The mean value of the normalized distances to the centerlines \(g_d({\varvec{a}})\) is

$$\begin{aligned} g_d({\varvec{a}})&= \text {mean}\left( d_c/r\right) \end{aligned}$$
(8)
$$\begin{aligned} d_{ci}&=\min _{j=0,\cdots , G}||{\varvec{p_j^{0}}}-{\varvec{p_i}}|| \quad i=i_0-\varDelta ,\cdots ,i_F+\varDelta \end{aligned}$$
(9)

where \(d_c\) is the distance from B-spline curve \({\varvec{a}}\) to the centerline. At the i-th index, \(d_{ci}\) is computed by the minimum value of Euclidean distance from the new point \({\varvec{p_i}}\) to centerline points \({\varvec{p_j^{0}}}\).

The mean value of normalized curvatures \(g_s({\varvec{a}})\) is formulated as

$$\begin{aligned} g_s({\varvec{a}}) = \text {mean}(s)/S \end{aligned}$$
(10)

The normalized path length \(g_l({\varvec{a}})\) is presented as (11), where the length \(l({\varvec{a}})\) is a cumulative sum of the distance between adjacent points.

$$\begin{aligned} g_l({\varvec{a}})&=l({\varvec{a}})/l({\varvec{a_0}}) \end{aligned}$$
(11)
$$\begin{aligned} l({\varvec{a}})&=\sum _{\scriptscriptstyle i_0-\varDelta }^{\scriptscriptstyle i_F+\varDelta } || {\varvec{p_{i+1}}} - {\varvec{p_i}} || \end{aligned}$$
(12)

Moreover, there are two constraints in (7): the curvature constraint and the collision avoidance constraint. In the collision avoidance constraint, by keeping the distance smaller than the vascular radius, the point is ensured to locate inside blood vessels. Since the path points are already refined in the B-spline interpolation in (2), the collision avoidance constraint is checked merely for the path points to reduce computational time cost.

The constrained optimization problem (7) is converted to an unconstrained one via moving constraints to the objective function as

$$\begin{aligned} \begin{aligned} \min f({\varvec{a}})&= w_1 g_d({\varvec{a}}) + w_2 g_s({\varvec{a}})+ w_3 g_l({\varvec{a}}) \\&\quad + w_4\max \{0, s-S\} + w_5 \max \{0, d_{c} - r\} \end{aligned} \end{aligned}$$
(13)

Here, in order to satisfy the hard constraints (curvature constraint and collision avoidance), the weights assigned to the cost function should have a significant difference between \(w_4, w_5\) and others, for example \(w_1=1, w_2=1, w_3=1, w_4=1000, w_5=1000\). When the hard constraints are satisfied, the last two elements are 0, otherwise, a large number will be added to the cost function value \(f({\varvec{a}})\), indicating that the corresponding solution \({\varvec{a}}\) will not be selected since the procedure intends to find the minimum cost value. After \(n_g\) iterations, if the optimal cost value is greater than a reasonable threshold (such as 1000), which means the constraints are not fully satisfied, there is no feasible solution until now. To look for new solutions within the time limit, the number of iterations \(n_g\) will be increased. If the time limit is reached and there is still no feasible solution found, the path planner fails to find a path respecting all constraints.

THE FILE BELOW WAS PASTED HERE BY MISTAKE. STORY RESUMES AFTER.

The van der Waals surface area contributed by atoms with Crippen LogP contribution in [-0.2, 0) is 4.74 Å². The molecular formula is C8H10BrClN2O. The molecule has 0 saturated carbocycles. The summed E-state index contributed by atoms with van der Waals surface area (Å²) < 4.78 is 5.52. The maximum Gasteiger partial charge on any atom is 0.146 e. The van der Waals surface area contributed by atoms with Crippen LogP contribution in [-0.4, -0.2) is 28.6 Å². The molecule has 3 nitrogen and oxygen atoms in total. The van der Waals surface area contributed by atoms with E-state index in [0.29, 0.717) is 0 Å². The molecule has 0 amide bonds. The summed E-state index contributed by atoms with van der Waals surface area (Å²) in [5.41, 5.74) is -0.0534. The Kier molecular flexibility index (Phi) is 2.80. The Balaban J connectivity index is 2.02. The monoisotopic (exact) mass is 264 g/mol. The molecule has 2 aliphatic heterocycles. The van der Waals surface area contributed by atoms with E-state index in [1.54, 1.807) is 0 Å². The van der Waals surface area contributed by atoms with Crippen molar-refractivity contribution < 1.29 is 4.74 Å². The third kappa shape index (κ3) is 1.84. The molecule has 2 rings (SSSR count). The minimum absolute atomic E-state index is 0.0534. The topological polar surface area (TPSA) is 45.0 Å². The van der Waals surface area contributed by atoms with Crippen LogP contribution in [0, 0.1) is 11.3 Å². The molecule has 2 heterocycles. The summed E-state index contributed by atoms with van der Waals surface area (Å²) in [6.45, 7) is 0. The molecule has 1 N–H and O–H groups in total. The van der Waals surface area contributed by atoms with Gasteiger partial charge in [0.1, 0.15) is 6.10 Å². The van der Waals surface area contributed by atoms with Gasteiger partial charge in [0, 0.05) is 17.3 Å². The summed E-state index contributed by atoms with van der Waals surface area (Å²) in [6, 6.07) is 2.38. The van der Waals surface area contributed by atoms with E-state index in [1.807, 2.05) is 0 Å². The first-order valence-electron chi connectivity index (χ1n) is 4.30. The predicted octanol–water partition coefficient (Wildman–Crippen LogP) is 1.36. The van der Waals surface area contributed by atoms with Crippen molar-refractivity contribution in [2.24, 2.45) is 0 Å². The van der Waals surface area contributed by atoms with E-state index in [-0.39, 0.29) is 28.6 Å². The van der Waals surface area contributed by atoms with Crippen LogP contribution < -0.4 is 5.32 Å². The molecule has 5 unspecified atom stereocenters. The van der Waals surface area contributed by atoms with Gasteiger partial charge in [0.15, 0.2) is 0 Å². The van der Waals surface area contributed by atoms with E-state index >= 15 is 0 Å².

There may be several portions of the tentative curve exceeding the allowed maximum curvature. In that case, each portion is assigned to an individual local planning thread. Multiple threads are carried on in parallel, instead of being conducted in serial to reduce computational time. After all the threads are done, the final path \({\varvec{a_f}}\) under curvature constraint is obtained.

Evaluation metrics

Multiple criteria are chosen for performance evaluation. The time cost t is the time spent on path planning in a single trail from start to finish. The path length (12) is one of the essential components to evaluate the path optimality, and it is normalized by dividing it with the shortest distance from the initial point to the goal point. The curvature (3) is used to evaluate the bending extent of a curve.

The minimum distance to vascular walls at point \({\varvec{p_i}}\) can be obtained by the subtraction of two elements: the vascular radius \(r_i\) and the distance to vascular centerline \(d_{ci}\) given in (9). The distance to the vascular wall represents a safety margin ensuring collision avoidance between the catheter tip and vascular wall. To prevent physical harms as scratching to soft tissues if the catheter comes in contact with vascular walls, the distance to the vascular wall should not be less than the outer radius of the catheter.

The success rate is defined as the fraction or percentage of success among a number of attempts as \(\delta = n_s/n\), where \(n_s\) is the successful times to find a path and n is the number of attempts. For the proposed two-phase searching approach in this manuscript, a feasible path solution can be found as long as there is a feasible solution between initial and goal points.